"It was exciting for us," Blosser says. "Every time you watched a game and the ball was going over the wall you saw the Doc's sign."
The reaction from the public and their customers was healthy, and Doc's ended up signing deal with the St. Louis Rams. Sports marketing turned out to be a success for Doc's even as the Blues were plowing themselves into a perfectly dismal season.
This hometown loyalty turned the Blues' bust into a boon for Doc's.
"We were getting a lot of responses from our customers who said 'You know, they're having the worst season in history, and you guys are still supporting them. ... I'm going to buy a bike from you because you support the underdog," recalls Blosser, who adds that the shop no longer sponsors the Blues.
Not only had Doc's stepped up to be St. Louis' hometown Harley dealer, it had effectively marketed and branded a name that was already well known among riders in the area.
Suddenly Doc's was the go-to dealer when any of the big media outlets that covered Cardinals baseball wanted to do a story on motorcycling.
Bush adds, "We've even had big companies rent our space to have nighttime parties in here for their employees."
Morgan Stanley Dean Witter did an event at the shop for its primary investors, inviting people who had more than half a million dollars invested with the firm. The group got dinner and a history of Harley-Davidson. Not a bad bunch of potential customers to have as a captive audience.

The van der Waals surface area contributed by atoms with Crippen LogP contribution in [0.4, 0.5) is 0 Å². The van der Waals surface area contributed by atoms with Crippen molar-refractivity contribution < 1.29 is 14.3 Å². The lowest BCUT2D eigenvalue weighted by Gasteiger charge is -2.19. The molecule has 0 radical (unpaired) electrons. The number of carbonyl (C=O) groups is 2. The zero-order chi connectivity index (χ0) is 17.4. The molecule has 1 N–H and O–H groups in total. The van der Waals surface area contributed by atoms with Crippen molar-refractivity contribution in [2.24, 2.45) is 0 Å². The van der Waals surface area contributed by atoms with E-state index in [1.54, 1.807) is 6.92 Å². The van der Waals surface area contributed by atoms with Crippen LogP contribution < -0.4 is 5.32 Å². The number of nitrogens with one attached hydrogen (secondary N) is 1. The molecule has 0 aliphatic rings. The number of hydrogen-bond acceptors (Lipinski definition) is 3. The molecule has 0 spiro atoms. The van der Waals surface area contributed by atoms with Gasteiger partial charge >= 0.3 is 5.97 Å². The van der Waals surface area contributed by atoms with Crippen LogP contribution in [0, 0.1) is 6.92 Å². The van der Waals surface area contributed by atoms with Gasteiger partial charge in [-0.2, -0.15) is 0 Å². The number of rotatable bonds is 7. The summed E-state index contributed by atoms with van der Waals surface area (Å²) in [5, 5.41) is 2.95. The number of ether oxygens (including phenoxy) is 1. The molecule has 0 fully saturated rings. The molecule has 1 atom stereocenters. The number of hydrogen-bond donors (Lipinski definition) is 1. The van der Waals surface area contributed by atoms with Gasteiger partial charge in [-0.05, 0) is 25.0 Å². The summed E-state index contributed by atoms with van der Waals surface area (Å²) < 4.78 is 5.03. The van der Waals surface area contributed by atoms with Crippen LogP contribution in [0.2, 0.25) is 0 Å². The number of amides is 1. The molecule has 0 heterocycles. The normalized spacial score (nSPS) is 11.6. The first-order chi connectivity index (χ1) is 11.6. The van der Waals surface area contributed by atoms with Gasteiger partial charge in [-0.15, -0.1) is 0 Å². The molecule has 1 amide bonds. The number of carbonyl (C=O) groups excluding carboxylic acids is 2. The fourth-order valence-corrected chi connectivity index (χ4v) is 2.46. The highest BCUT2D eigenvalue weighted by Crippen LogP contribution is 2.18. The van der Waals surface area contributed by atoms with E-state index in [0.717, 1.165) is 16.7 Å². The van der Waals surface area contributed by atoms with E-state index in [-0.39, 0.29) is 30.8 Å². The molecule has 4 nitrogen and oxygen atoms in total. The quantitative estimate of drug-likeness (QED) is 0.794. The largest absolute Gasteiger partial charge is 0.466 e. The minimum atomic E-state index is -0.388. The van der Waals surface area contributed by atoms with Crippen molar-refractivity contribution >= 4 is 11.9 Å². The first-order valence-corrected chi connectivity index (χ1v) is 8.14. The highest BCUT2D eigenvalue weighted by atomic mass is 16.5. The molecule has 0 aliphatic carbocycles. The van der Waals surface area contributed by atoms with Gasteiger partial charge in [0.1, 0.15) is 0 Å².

Bush says the efforts have put Doc's in the catbird seat.
"Now people really want to use us," she says. "We can now pick and choose where we put our name because we wear our employees out being busy."
By combining its sports marketing work with its traditional advertising methods, the dealership has built something that is larger than the sum of its parts, Blosser adds.
Hogs and Hagar
In addition to its promotional work in the sports world, Doc's is the official motorcycle sponsor of UMB Bank Pavilion, a concert venue in St. Louis. The shop's advertising is looped on a video screen before and after a concert. Outside the pavilion, participants in the shop's Ride to Rocks from Doc's event can park their bikes in the Doc's Very Important Biker parking right up front. The VIB section is bike-only parking that features Doc's signage, and flagpoles in the parking lot also wave the shop's banners.
"We pick two concerts a year and we give away 100 tickets and then we all ride out to the venue," says Wendy Dover, Doc's CFO. "They [the venue] section off an area for us, and have security and you have to show that you have one of our passes to get into the area."